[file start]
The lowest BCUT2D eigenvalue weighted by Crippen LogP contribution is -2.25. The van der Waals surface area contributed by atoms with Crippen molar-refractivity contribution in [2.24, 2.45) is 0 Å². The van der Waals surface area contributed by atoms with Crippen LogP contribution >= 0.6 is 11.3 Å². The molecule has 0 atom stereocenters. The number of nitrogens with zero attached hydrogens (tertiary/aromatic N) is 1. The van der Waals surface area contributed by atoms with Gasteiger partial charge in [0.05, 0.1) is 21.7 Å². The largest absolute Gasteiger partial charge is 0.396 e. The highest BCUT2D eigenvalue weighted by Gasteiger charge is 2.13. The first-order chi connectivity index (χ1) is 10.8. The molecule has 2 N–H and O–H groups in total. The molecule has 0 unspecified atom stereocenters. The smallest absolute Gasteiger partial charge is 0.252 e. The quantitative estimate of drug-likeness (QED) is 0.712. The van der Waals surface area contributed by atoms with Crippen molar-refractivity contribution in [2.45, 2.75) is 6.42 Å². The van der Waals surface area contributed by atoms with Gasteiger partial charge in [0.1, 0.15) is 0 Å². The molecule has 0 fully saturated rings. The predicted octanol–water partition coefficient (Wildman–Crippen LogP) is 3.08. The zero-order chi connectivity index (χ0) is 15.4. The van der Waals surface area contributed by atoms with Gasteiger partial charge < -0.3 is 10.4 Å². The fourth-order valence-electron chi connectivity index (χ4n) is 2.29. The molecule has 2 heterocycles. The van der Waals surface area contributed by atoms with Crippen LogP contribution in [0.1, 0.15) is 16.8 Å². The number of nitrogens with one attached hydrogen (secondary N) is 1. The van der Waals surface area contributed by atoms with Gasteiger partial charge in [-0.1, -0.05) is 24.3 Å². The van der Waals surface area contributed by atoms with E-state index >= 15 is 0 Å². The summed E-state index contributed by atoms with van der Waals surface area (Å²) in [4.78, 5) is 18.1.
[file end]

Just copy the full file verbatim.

The lowest BCUT2D eigenvalue weighted by Crippen LogP contribution is -2.25. The van der Waals surface area contributed by atoms with Crippen molar-refractivity contribution in [2.24, 2.45) is 0 Å². The van der Waals surface area contributed by atoms with Crippen LogP contribution >= 0.6 is 11.3 Å². The molecule has 0 atom stereocenters. The number of nitrogens with zero attached hydrogens (tertiary/aromatic N) is 1. The van der Waals surface area contributed by atoms with Gasteiger partial charge in [0.05, 0.1) is 21.7 Å². The largest absolute Gasteiger partial charge is 0.396 e. The highest BCUT2D eigenvalue weighted by Gasteiger charge is 2.13. The first-order chi connectivity index (χ1) is 10.8. The molecule has 2 N–H and O–H groups in total. The molecule has 0 unspecified atom stereocenters. The smallest absolute Gasteiger partial charge is 0.252 e. The quantitative estimate of drug-likeness (QED) is 0.712. The van der Waals surface area contributed by atoms with Crippen molar-refractivity contribution in [2.45, 2.75) is 6.42 Å². The van der Waals surface area contributed by atoms with Gasteiger partial charge in [0.1, 0.15) is 0 Å². The molecule has 0 fully saturated rings. The predicted octanol–water partition coefficient (Wildman–Crippen LogP) is 3.08. The zero-order chi connectivity index (χ0) is 15.4. The van der Waals surface area contributed by atoms with Gasteiger partial charge < -0.3 is 10.4 Å². The fourth-order valence-electron chi connectivity index (χ4n) is 2.29. The molecule has 2 heterocycles. The van der Waals surface area contributed by atoms with Crippen LogP contribution in [0.1, 0.15) is 16.8 Å². The number of nitrogens with one attached hydrogen (secondary N) is 1. The van der Waals surface area contributed by atoms with Gasteiger partial charge in [-0.1, -0.05) is 24.3 Å². The van der Waals surface area contributed by atoms with E-state index >= 15 is 0 Å². The summed E-state index contributed by atoms with van der Waals surface area (Å²) in [4.78, 5) is 18.1.